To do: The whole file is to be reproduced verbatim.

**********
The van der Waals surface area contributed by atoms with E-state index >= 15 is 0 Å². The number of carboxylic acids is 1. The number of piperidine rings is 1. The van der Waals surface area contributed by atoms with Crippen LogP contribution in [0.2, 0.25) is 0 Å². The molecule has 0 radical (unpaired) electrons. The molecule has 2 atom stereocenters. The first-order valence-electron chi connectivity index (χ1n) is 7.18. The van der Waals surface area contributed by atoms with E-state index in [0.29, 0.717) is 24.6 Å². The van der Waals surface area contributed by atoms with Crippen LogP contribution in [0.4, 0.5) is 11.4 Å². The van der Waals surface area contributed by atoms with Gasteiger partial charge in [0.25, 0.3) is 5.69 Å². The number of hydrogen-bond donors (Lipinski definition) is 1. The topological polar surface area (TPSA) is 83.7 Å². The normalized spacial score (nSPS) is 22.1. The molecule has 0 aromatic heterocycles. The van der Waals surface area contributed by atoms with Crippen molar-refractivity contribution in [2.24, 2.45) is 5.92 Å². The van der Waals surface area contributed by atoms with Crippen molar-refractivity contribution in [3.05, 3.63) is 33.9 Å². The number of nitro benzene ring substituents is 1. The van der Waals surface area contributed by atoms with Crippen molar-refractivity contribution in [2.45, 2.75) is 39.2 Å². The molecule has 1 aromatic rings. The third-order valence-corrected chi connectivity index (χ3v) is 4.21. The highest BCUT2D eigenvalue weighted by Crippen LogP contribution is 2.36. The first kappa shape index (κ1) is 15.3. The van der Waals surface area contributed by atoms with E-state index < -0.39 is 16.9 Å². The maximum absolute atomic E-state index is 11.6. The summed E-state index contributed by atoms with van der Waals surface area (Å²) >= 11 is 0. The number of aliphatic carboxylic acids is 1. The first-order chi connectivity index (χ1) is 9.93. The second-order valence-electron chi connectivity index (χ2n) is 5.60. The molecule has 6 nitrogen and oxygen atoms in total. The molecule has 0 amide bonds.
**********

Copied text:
The van der Waals surface area contributed by atoms with E-state index >= 15 is 0 Å². The number of carboxylic acids is 1. The number of piperidine rings is 1. The van der Waals surface area contributed by atoms with Crippen LogP contribution in [0.2, 0.25) is 0 Å². The molecule has 0 radical (unpaired) electrons. The molecule has 2 atom stereocenters. The first-order valence-electron chi connectivity index (χ1n) is 7.18. The van der Waals surface area contributed by atoms with E-state index in [0.29, 0.717) is 24.6 Å². The van der Waals surface area contributed by atoms with Crippen LogP contribution in [0.4, 0.5) is 11.4 Å². The van der Waals surface area contributed by atoms with Gasteiger partial charge in [0.25, 0.3) is 5.69 Å². The number of hydrogen-bond donors (Lipinski definition) is 1. The topological polar surface area (TPSA) is 83.7 Å². The normalized spacial score (nSPS) is 22.1. The molecule has 0 aromatic heterocycles. The van der Waals surface area contributed by atoms with Crippen molar-refractivity contribution in [2.24, 2.45) is 5.92 Å². The van der Waals surface area contributed by atoms with Crippen molar-refractivity contribution in [3.05, 3.63) is 33.9 Å². The number of nitro benzene ring substituents is 1. The van der Waals surface area contributed by atoms with Crippen molar-refractivity contribution in [2.45, 2.75) is 39.2 Å². The molecule has 1 aromatic rings. The third-order valence-corrected chi connectivity index (χ3v) is 4.21. The highest BCUT2D eigenvalue weighted by Crippen LogP contribution is 2.36. The first kappa shape index (κ1) is 15.3. The van der Waals surface area contributed by atoms with E-state index < -0.39 is 16.9 Å². The maximum absolute atomic E-state index is 11.6. The summed E-state index contributed by atoms with van der Waals surface area (Å²) >= 11 is 0. The number of aliphatic carboxylic acids is 1. The first-order chi connectivity index (χ1) is 9.93. The second-order valence-electron chi connectivity index (χ2n) is 5.60. The molecule has 6 nitrogen and oxygen atoms in total. The molecule has 0 amide bonds.